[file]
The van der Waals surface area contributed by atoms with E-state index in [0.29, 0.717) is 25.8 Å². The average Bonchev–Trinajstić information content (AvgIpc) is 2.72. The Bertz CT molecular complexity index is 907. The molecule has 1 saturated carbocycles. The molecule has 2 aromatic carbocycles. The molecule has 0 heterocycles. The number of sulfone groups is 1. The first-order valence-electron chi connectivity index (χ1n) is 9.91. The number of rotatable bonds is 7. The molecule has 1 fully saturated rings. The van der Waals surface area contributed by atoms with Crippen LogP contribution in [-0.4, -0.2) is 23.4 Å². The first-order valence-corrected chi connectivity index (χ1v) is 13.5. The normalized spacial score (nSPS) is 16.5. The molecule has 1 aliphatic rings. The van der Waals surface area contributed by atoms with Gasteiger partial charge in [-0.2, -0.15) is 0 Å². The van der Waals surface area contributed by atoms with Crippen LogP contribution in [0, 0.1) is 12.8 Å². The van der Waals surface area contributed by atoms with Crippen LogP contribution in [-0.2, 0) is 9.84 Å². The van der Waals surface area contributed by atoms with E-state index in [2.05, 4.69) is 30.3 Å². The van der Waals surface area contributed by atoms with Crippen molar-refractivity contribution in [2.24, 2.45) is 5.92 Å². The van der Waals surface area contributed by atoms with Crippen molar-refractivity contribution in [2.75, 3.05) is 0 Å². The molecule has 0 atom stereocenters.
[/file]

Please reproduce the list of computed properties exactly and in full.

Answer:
The van der Waals surface area contributed by atoms with E-state index in [0.29, 0.717) is 25.8 Å². The average Bonchev–Trinajstić information content (AvgIpc) is 2.72. The Bertz CT molecular complexity index is 907. The molecule has 1 saturated carbocycles. The molecule has 2 aromatic carbocycles. The molecule has 0 heterocycles. The number of sulfone groups is 1. The first-order valence-electron chi connectivity index (χ1n) is 9.91. The number of rotatable bonds is 7. The molecule has 1 fully saturated rings. The van der Waals surface area contributed by atoms with Crippen LogP contribution in [-0.4, -0.2) is 23.4 Å². The first-order valence-corrected chi connectivity index (χ1v) is 13.5. The normalized spacial score (nSPS) is 16.5. The molecule has 1 aliphatic rings. The van der Waals surface area contributed by atoms with Gasteiger partial charge in [-0.2, -0.15) is 0 Å². The van der Waals surface area contributed by atoms with Crippen LogP contribution in [0, 0.1) is 12.8 Å². The van der Waals surface area contributed by atoms with Crippen LogP contribution in [-0.2, 0) is 9.84 Å². The van der Waals surface area contributed by atoms with E-state index in [2.05, 4.69) is 30.3 Å². The van der Waals surface area contributed by atoms with Crippen molar-refractivity contribution in [2.24, 2.45) is 5.92 Å². The van der Waals surface area contributed by atoms with Crippen molar-refractivity contribution in [2.75, 3.05) is 0 Å². The molecule has 0 atom stereocenters.